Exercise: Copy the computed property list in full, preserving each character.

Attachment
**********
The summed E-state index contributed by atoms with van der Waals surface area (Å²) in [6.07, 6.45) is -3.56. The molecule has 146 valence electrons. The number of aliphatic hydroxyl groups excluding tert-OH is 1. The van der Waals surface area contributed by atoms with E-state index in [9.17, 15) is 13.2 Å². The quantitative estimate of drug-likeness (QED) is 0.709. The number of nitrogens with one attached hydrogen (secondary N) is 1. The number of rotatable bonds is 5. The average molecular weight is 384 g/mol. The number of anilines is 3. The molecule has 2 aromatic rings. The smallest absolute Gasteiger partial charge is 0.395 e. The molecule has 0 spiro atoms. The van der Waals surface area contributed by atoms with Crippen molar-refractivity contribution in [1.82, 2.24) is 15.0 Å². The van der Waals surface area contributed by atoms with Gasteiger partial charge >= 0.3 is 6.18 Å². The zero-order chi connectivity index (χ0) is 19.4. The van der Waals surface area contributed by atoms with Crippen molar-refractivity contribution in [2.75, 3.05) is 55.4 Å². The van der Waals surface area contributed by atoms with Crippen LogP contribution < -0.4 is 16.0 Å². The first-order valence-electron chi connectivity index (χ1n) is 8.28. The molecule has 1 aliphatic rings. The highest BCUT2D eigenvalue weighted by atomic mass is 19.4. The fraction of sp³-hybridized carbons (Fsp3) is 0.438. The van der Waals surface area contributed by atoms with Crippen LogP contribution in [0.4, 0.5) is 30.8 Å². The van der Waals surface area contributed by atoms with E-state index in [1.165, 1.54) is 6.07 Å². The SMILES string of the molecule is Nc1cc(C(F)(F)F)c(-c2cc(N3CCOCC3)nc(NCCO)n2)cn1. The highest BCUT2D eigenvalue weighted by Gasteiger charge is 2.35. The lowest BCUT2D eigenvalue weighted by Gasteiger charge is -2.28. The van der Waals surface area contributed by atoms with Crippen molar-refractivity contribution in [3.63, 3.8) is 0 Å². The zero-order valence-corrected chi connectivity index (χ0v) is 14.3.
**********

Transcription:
The summed E-state index contributed by atoms with van der Waals surface area (Å²) in [6.07, 6.45) is -3.56. The molecule has 146 valence electrons. The number of aliphatic hydroxyl groups excluding tert-OH is 1. The van der Waals surface area contributed by atoms with E-state index in [9.17, 15) is 13.2 Å². The quantitative estimate of drug-likeness (QED) is 0.709. The number of nitrogens with one attached hydrogen (secondary N) is 1. The number of rotatable bonds is 5. The average molecular weight is 384 g/mol. The number of anilines is 3. The molecule has 2 aromatic rings. The smallest absolute Gasteiger partial charge is 0.395 e. The molecule has 0 spiro atoms. The van der Waals surface area contributed by atoms with Crippen molar-refractivity contribution in [1.82, 2.24) is 15.0 Å². The van der Waals surface area contributed by atoms with Gasteiger partial charge >= 0.3 is 6.18 Å². The zero-order chi connectivity index (χ0) is 19.4. The van der Waals surface area contributed by atoms with Crippen molar-refractivity contribution in [2.75, 3.05) is 55.4 Å². The van der Waals surface area contributed by atoms with Crippen LogP contribution < -0.4 is 16.0 Å². The first-order valence-electron chi connectivity index (χ1n) is 8.28. The molecule has 1 aliphatic rings. The highest BCUT2D eigenvalue weighted by atomic mass is 19.4. The fraction of sp³-hybridized carbons (Fsp3) is 0.438. The van der Waals surface area contributed by atoms with Crippen LogP contribution in [0.4, 0.5) is 30.8 Å². The van der Waals surface area contributed by atoms with E-state index in [1.165, 1.54) is 6.07 Å². The SMILES string of the molecule is Nc1cc(C(F)(F)F)c(-c2cc(N3CCOCC3)nc(NCCO)n2)cn1. The highest BCUT2D eigenvalue weighted by Gasteiger charge is 2.35. The lowest BCUT2D eigenvalue weighted by Gasteiger charge is -2.28. The van der Waals surface area contributed by atoms with Crippen molar-refractivity contribution in [3.63, 3.8) is 0 Å². The zero-order valence-corrected chi connectivity index (χ0v) is 14.3.